Different kinds of families get different kinds of stories in books. A family drama about a white family is probably upper-middle class, there’s probably someone who’s traveled overseas, and there’s probably lots of “finding yourself” type rhetoric. And there’s something to be said for that. Figuring out who you are and what you like is important.
But this is not that kind of book. This is a family drama about an African-American family. There are three generations and they are all poor. All the adult men in the story have been to prison. Racism weighs heavily on them. The father in the story is white; his father killed the man who would have been his brother-in-law. He has only met his children a handful of times; his parents haven’t met their half-black grandchildren. He is the one the mother and children travel to pick up from prison when his sentence is complete.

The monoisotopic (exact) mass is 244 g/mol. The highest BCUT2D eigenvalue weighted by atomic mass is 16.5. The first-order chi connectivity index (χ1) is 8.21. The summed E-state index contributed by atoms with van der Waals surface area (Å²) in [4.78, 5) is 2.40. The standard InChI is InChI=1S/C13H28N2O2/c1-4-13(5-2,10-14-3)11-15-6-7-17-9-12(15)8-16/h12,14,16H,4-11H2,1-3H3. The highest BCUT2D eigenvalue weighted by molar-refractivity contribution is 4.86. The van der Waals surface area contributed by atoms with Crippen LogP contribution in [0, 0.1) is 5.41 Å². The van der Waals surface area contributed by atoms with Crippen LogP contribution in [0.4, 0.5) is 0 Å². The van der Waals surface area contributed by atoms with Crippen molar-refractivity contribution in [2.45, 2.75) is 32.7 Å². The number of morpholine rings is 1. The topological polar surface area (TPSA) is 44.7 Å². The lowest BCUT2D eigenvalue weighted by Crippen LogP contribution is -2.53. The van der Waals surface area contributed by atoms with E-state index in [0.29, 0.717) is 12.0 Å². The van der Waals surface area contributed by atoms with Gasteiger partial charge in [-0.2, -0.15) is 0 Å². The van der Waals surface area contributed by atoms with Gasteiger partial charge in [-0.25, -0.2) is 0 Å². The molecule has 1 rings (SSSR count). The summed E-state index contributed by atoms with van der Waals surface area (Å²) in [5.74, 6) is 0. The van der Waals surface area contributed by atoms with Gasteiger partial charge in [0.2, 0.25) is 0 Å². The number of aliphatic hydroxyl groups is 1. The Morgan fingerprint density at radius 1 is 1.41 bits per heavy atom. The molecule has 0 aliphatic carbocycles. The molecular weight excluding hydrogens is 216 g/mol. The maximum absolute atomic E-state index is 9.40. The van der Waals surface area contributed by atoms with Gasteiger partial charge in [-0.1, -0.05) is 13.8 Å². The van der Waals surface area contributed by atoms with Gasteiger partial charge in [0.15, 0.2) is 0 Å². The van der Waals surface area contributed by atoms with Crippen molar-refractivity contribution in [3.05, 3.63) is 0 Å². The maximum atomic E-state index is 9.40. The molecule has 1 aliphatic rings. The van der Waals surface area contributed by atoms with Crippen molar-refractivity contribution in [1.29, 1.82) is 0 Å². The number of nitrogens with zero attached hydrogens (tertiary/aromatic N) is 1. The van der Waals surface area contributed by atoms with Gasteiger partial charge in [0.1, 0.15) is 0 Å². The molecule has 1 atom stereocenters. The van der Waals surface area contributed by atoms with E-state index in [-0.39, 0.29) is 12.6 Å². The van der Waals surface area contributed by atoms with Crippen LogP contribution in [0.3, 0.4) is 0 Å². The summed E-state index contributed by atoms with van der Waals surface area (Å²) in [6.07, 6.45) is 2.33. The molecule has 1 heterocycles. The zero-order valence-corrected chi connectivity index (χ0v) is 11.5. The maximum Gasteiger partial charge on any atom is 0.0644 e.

Sing, Unburied, Sing is a heavy book. You can feel the weight of the generations of racism on everyone. The 13-year-old boy is definitely figuring out who he is, but it’s not in a fun lets-go-see-the-world kind of a way. That kind of privilege is absent here. Instead, it’s about learning to take care of your people and understanding who your people are.
Recommended, but schedule a party or something afterwards.